UPLB to seek reconsideration of CA decision on ‘Bt Talong’

KORONADAL CITY (MindaNews/12 June)—The University of the Philippines-Los Baños (UPLB), the proponent of genetically modified eggplant or Bt Talong, will ask the Court of Appeals (CA) to reconsider its decision stopping further field trials of the transgenic crop in the country.

“UPLB will exhaust all possible legal options to reverse the earlier [CA] decision,” UPLB Chancellor Dr. Rex Victor Cruz said in a notice emailed on Wednesday.

The state university said that it “stands by its previous statement that the field trials were responsibly and safely undertaken together with scientific organizations and partner state universities in compliance with the biosafety requirements and guidelines approved by the National Committee on Biosafety of the Philippines and the Bureau of Plant Industry of the Department of Agriculture.”

The notice, which was issued last June 10, has been posted at UPLB’s campus in Los Baños, Laguna.

UPLB said it hopes that the CA will have better appreciation of the scientific evidences on the safety of the field trials which, according to the school, were designed in conformity with internationally accepted standards.

“The university believes that in re-evaluating the arguments, proper attention should be directed to the details of the experiments that will clearly show that the health and environment concerns were properly addressed in the design and implementation of these activities and thus there is no compelling reason to stop further field trials,” the notice said.

Kabacan in North Cotabato was among the seven sites across the country chosen for the multi-location trial of Bt Talong, a variety resistant to the fruit-and-shoot borer.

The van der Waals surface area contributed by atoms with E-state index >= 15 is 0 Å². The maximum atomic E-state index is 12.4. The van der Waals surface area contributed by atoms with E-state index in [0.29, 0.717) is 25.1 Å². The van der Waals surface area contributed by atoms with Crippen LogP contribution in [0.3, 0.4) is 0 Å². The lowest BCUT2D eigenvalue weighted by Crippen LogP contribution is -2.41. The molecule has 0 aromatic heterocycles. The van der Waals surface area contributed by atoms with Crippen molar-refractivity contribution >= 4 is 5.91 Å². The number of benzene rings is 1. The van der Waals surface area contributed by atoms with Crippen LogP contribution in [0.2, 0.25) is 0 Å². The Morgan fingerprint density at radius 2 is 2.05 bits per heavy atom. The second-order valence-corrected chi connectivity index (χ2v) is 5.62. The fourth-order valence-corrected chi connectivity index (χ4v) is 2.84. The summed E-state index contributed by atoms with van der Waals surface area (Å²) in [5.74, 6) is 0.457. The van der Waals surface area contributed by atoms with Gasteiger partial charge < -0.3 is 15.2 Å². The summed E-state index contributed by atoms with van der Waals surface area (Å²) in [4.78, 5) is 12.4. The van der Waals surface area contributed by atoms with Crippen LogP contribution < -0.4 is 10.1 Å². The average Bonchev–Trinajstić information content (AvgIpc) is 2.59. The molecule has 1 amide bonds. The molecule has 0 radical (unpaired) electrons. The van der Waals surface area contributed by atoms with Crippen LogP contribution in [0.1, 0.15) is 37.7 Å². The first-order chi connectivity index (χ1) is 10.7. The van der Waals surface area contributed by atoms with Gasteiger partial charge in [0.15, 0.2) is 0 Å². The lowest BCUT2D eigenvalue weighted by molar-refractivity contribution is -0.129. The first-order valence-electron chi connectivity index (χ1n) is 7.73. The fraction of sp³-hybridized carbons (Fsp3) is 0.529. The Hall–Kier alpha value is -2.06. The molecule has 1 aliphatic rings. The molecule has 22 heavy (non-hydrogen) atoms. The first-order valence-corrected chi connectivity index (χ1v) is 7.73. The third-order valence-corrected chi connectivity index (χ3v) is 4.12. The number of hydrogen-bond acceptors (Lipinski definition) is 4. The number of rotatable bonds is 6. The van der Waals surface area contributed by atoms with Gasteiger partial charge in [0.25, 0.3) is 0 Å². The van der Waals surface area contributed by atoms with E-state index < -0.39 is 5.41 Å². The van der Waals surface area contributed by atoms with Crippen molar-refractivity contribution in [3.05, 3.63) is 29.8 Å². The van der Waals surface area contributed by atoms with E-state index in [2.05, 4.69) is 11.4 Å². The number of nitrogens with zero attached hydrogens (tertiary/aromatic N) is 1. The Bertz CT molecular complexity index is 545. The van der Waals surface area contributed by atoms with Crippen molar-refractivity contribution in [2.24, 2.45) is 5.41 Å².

Bt Talong’s field trial in the town commenced March last year within a confined experimental site inside the University of Southern Mindanao.

Davao City was also part of the multi-location trials but the city government ordered a stop to the then ongoing experiment in 2011 at the UP Mindanao campus reportedly due to lack of coordination by the proponent.

In its notice, the UPLB said that “the university has always been and will always uphold the safe and responsible use of modern biotechnology for the attainment of food security and a sustainable and safe environment.

It added that the research on Bt talong field trials, which already concluded in August 2012, “had been safely conducted and generated scientific data that are very valuable in the further development of this technology.”

Last May 24, Greenpeace welcomed the ruling issued by the CA that granted a ‘Writ of Kalikasan’ to stop the field trials of Bt eggplant.

In its decision, the court ordered the respondents to “permanently cease and desist from further conducting Bt talong field trials” and “protect, preserve, rehabilitate and restore the environment in accordance with the foregoing judgment of the court,” Greenpeace said in a press release.

“We commend the Court of Appeals for living up to its constitutionally-mandated role as protector of constitutional rights,” said Daniel Ocampo, Greenpeace Southeast Asia Sustainable Agriculture Campaigner.

“This landmark decision reflects that there are indeed flaws and lapses in the current regulatory process for genetically modified organisms such as Bt eggplant which exposes our environment and health to unknown long-term consequences and does not establish their safety in any way,” Ocampo said.

The Writ of Kalikasan is a legal remedy under the new rules of procedure for environmental cases. (Bong S. Sarmiento/MindaNews)

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